Do you need a unifying theme in academia? Do I have one? On the surface, my work may seem disjointed… how do feminist activist pedagogy and home rule fit together on one research agenda?
On my website, in my cover letters, in my job talks, and even in my SSN page, I typically focus on being an interdisciplinary scholar with research interests that fall into four categories: urban politics/ governance; local democracy/ political participation; community organizing and activism; and nonprofit admin (particularly advocacy). It is not hard to see how these different topical areas overlap. Community organizing and activism are forms of political participation, if political participation is conceptualized as anything broader than voting. Nonprofit advocacy can include everything from formal direct lobbying of elected officials to grassroots mobilization campaigns. While most discussions of nonprofit advocacy focus on national policy, nonprofits are profoundly influential in local governance (e.g. agenda setting and decision making).
My work boils down, I suppose, to analyses of power: who has power; how do people/ institutions wield their power; how and why do people organize/mobilize to exert their power; how do policies shape these processes; and, how do we teach these some-day change agents?
So what of feminist activist pedagogy and home rule?
My recent chapter on feminist activist pedagogy (co-authored with Adrienne Trier-Bieniek) is concerned with how women’s center faculty and staff approach both teaching and practicing feminist and community activism. The inspiration for this paper (much like my inspiration for editing the book) stemmed from my years as an Assistant Director of Volunteer and Community Outreach at a university-based Women’s Center. In my role in the center, I provided students with opportunities to volunteer and engage in service projects (on and off campus). I provided intercultural competency training and volunteer training. I built and facilitated a feminist activism leadership curriculum and helped bring a women’s political leadership training program (Ready to Run) to campus.
At the time, I was interested in giving students that tools (and thus confidence) to examine policies and engage in politics through their service or activism. In other words, I sought to foster political participation (including political activism, civic engagement, public service) in hopes of redistributing power (through representation and/or policy).
But Home Rule, how does that fit?
My interest in Home Rule developed out of my research on municipal takeovers (a form of state intervention that supplants local elected officials through the implementation of a state-appointed manager, who is granted broad governing authority). Many critics and activists, as well as some legal scholars, argued that municipal takeovers undermined Home Rule…Others, typically proponents of municipal takeover as a strategy to address urban fiscal crises, argued that Home Rule, as a legal apparatus did not cover such cases. I was curious and happened to be in a State Constitutional Law class at the time. I began researching the history of Home Rule (focusing primarily on Michigan and New Jersey). My recent paper in State and Local Government Review looks at the erosion of Home Rule in NI and NJ in relation to the evolution of municipal takeover policy in each state respectively. The issue that most interested me, however, was how we interpret these policies: Why, if municipal takeover is viewed as a threat, do people gravitate toward Home Rule as a solution? How do people understand home rule? I would argue that Home Rule is perceived as not only a legal apparatus, but symbolizes local autonomy and local democracy. Home Rule calls for the protection of municipal governments from outside intrusion in a time when residents’ perceive the community to be under attack. Home Rule, then, provides a rallying call for activists seeking to strengthen local control and autonomy. Both Home Rule and Municipal Takeover, after all, are about who has power– the locality or the state.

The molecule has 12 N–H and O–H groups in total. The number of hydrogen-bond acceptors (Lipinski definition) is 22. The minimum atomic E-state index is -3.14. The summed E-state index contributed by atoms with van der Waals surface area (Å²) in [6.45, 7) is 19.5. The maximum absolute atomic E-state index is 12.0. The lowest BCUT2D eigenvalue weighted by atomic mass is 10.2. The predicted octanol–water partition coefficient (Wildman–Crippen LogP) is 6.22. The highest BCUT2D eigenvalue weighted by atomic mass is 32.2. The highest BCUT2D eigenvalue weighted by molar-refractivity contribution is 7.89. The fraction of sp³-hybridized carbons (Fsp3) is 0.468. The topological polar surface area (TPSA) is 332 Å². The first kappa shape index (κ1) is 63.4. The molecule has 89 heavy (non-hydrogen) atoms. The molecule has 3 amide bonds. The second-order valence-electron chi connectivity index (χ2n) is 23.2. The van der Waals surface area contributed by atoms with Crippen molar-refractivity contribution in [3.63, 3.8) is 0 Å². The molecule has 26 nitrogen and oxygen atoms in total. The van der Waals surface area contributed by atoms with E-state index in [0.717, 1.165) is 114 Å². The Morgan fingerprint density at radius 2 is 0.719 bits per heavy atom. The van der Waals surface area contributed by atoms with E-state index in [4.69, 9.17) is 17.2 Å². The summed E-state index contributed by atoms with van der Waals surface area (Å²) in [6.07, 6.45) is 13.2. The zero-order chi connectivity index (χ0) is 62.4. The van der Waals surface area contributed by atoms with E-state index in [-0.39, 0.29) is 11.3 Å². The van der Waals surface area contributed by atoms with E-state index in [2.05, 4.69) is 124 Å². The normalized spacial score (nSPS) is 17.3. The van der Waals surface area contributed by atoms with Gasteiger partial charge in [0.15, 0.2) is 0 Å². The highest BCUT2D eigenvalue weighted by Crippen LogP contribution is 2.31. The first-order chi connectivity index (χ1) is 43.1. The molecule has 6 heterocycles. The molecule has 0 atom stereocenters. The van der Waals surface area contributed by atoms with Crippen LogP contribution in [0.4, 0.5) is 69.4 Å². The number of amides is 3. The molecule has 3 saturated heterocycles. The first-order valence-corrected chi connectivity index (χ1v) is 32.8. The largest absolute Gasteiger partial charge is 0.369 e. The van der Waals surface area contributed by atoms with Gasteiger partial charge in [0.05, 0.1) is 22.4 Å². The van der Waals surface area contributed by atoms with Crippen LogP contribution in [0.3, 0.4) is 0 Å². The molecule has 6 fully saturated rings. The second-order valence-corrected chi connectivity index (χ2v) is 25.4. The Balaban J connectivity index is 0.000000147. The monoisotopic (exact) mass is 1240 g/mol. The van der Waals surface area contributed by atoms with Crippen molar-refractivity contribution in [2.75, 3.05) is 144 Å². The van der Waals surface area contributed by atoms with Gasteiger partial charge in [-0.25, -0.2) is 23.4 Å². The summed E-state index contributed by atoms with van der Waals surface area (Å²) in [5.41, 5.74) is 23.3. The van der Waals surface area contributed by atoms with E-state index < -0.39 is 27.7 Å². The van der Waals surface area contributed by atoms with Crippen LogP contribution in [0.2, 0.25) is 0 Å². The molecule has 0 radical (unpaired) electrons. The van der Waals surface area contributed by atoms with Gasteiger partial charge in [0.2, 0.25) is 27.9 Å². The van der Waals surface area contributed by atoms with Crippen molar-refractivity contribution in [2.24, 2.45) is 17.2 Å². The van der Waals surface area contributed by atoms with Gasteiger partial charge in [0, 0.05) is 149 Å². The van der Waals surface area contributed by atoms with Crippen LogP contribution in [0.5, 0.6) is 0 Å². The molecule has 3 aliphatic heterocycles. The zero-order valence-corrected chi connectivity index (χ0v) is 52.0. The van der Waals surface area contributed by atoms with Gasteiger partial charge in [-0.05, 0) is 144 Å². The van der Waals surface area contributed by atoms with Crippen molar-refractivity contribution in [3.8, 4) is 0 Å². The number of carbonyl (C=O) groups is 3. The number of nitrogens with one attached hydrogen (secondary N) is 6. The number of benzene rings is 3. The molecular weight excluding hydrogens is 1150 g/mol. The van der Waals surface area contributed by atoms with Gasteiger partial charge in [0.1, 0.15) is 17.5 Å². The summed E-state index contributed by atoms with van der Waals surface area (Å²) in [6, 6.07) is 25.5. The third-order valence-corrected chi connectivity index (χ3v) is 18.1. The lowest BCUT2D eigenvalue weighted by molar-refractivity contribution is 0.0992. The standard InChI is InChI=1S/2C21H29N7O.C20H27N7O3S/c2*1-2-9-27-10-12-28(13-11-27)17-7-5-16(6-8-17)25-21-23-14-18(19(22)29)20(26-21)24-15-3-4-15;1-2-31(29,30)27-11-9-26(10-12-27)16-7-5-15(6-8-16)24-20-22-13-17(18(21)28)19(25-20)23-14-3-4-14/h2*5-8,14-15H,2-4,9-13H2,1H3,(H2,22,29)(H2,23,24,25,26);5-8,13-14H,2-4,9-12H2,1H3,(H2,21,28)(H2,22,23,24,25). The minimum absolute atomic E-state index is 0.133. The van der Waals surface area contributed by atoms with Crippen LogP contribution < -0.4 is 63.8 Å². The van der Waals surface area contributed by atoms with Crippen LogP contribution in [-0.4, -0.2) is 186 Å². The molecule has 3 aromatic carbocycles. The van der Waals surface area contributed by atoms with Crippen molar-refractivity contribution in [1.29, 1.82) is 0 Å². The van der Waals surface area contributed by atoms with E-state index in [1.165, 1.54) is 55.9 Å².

So, do I have a unifying theme? Is power my unifying theme? It fits with my broad research interests. And, it seems to fit with my substantive areas of interest: intersectionality (race, class, gender, et al.) and oppression; participatory and deliberative democracy (including participatory budgeting). It fits with my teaching interests: public administration and public policy, environmental politics; urban politics; nonprofit advocacy.
“Power,” however, is likely far too broad. Maybe I will just stick with my original framing: I am an interdisciplinary scholar with research interests in urban politics/ governance; local democracy/ political participation; community organizing and activism; and nonprofit admin (particularly advocacy)… who dabbles in writing about pedagogy.